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In my opinion, there is no aspect of reality beyond the reach of the human mind. Stephen Hawking
FICTION THAT STAYS WITH YOU.
The pinkish walls of the rugged tunnel were drenched in a slick clear substance. The walls also contracted and expanded. The tunnel was alive. A wave of a caramel colored liquid temporarily flooded the tunnel, then disappeared down the shaft. Afterwards, only the slick clear liquid covered the contracting and expanding walls.
The tunnel remained clear until an arrow shaped object rushed through the opening. It was as if it was sucked in by a vacuum. Before the sharp object disappeared down the shaft, the pointed tip scraped the side of the wall. Blood pooled through the gash made by the jagged wedge. This is the definition of a Dorito Burn.
On a sunny afternoon in the Chase family garage, Mr. Chase was busy tinkering under the hood of his pristine black 1969 Corvette Stingray. The vanity plate read, ‘HERDAD.’ A look into the home, the kitchen, dining room, and living room were quiet. Up the stairs to the second floor, chukka, chukka, chukka sounds came from a room with an opened door. Inside the room, Mrs. Chase was busy sewing garments.
Mrs. Chase was so focused on her work, that she didn’t hear a faint voice call out, “Mom.” A moment later, nineteen-year-old Shelly stepped into the room. “Mom, hello,” Shelly said.
The sound of the sewing machine was too loud for Shelly to talk over. She noticed the plug in the outlet, so she pulled on the cable. The sewing machine stopped. “What the hell,” Mrs. Chase said. She turned and saw her daughter with a smile and the cable in her hand. “Shelly, I have no time to play. I have to get these costumes ready for my theatre group.”
“Well, I just wanted to ask you if you saw my purple blouse?”
“It’s folded in the laundry room along with your cheerleading uniform. I swear, you and those Doritos; you get that orange food coloring over everything you wear. You’ve been like that since you were small.”
“I could eat Doritos all day, you know that.”
“Hmm, you get your obsession from your father. He has his ridiculous muscle car. He claims to be so careful with it. I betted him if gets one scratch on it, he has to get rid of it.”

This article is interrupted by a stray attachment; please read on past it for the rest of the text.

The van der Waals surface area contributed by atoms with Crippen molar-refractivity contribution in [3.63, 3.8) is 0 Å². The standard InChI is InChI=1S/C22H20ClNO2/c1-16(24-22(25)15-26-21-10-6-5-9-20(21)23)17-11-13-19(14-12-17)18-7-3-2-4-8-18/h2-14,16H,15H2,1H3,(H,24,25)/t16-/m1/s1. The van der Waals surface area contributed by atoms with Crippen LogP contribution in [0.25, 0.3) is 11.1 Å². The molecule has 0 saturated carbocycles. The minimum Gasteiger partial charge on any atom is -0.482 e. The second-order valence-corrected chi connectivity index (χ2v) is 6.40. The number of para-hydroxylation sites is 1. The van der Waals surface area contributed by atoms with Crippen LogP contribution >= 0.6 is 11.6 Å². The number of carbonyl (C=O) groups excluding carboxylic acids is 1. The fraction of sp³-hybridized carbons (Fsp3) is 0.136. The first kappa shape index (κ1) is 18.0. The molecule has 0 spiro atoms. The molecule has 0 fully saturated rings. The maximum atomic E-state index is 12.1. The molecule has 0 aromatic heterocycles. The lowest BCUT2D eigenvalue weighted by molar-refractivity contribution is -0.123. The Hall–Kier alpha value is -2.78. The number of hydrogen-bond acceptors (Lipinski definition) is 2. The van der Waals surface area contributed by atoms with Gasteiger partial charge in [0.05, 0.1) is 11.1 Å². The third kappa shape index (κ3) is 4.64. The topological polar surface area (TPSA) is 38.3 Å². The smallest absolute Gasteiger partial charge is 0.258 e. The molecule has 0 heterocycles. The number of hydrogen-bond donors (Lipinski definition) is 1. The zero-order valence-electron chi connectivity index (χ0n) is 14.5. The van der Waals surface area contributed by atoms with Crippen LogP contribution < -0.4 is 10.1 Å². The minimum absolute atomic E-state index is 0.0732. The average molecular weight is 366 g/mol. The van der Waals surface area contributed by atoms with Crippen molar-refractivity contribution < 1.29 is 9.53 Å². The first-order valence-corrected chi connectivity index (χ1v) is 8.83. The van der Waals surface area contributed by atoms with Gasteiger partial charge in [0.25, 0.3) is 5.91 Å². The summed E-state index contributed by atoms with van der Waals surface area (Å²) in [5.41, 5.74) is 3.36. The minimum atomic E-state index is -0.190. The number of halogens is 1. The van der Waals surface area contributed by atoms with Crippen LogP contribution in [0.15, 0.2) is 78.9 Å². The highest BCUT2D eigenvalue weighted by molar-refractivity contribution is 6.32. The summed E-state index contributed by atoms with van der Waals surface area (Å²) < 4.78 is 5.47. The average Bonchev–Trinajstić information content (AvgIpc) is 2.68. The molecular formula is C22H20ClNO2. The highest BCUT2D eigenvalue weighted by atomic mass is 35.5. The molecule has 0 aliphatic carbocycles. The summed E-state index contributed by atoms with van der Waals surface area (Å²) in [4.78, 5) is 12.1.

“Good luck with that. Well, I have a date with this guy I met at school. We’re just going to the movies then grab a bite.”
“Have a good time, dear.”
Later that night, Shelly seemed bored in the passenger seat as she popped a Dorito into her mouth. Her date, a rogue type, was at the wheel as he drove through a quiet canyon road. Shelly folded her Dorito bag and placed it on the dashboard. She wiped her fingertips of the orange stuff, then she licked the residue. “Where are we going?” Shelly said.
“No worries, babe. I’m taking you to this spot where we can get a great view of the city.”
“Okay, I’ll see your spot for a few minutes, then we’ll call it a night. I have things to do tomorrow.”
“No worries, babe.”
Farther up the road, the rogue kid pulled into a cul-de-sac that overlooked the city lights. After he parked the car, he turned to face Shelly. “Well, what do you think, babe? Is this nice or what?”
Shelly faced forward and shrugged her shoulders. “Yeah, it’s kinda nice, but I really have to get home.”
The kid leaned in for kiss. “Oh, come on, babe; don’t be like that.”
Shelly pushed the kid away from her. “Whoa, easy there; that’s not gonna happen. Can you just take me home?”
The kid’s face crunched in anger and he held up his fist. “Hey, I paid for everything and I was totally cool all night! The least you could do is put out.”
“I can’t believe you just said that to me. Look, I'll be willing to forget it if you just take me home right now.”
“The hell with you! Get out of my car! You can walk home.”
Shelly started slapping the kid, but he held his arms up and blocked every shot. “You don’t treat me like that!” Shelly said. She noticed the keys were still in the ignition. She quickly snatched the ring then hopped out of the car. The kid hopped out on his side.
A few feet away from the car, Shelly dangled the keys over the edge of the cliff. The kid inched his way toward her. “I’ll teach you why you don't leave a lady on the side of the road. If I walk, you walk.”
“Wait, don’t do that. I don’t have a spare keys.”
“Well then I hope you can handle the hike. I know I can.”
The kid’s face crunched again as he charged at Shelly. “Give me those damn keys!” In a fast succession of reactions, Shelly tossed the keys over the cliff, then the kid pushed her after them. Shelly screamed once, then all that was heard was a couple of thumps, then silence.
The kid peeked over the cliff, but all he could see was darkness. “Damn,” he said. He went back to his car and sat in the passenger seat for a few minutes. Eventually, he banged on the dashboard. “Damn! Damn! Damn! Damn! Damn!” He held his forehead against the dash for a few moments. When he pried his head up, he stared out the windshield. He grabbed Shelly’s Doritos and his soda cup he had in the holder. He stepped out of the car, slammed the door, then headed for the road.
As the kid walked along the downward winding canyon road, he took a sip from his soda. After he got down to the last drop, he threw the cup to the ground. From his pocket, he pulled Shelly’s Dorito bag. He pulled a chip then placed it in his mouth. After he bit down a couple times he began to cough heavily and uncontrollably. He didn’t notice he stumbled into the road.
A set of headlights attached to a dark car whipped around the bend. As the kid tried to control his cough, he noticed the vanity plate on the car read, ‘HERDAD.’ The hit from the Stingray sent the kid up into the air like a rag doll. When he fell to the ground, he was a twisted broken pile of flesh. The black steel machine spun out then stopped in the middle of the road. There was front end damage on the car.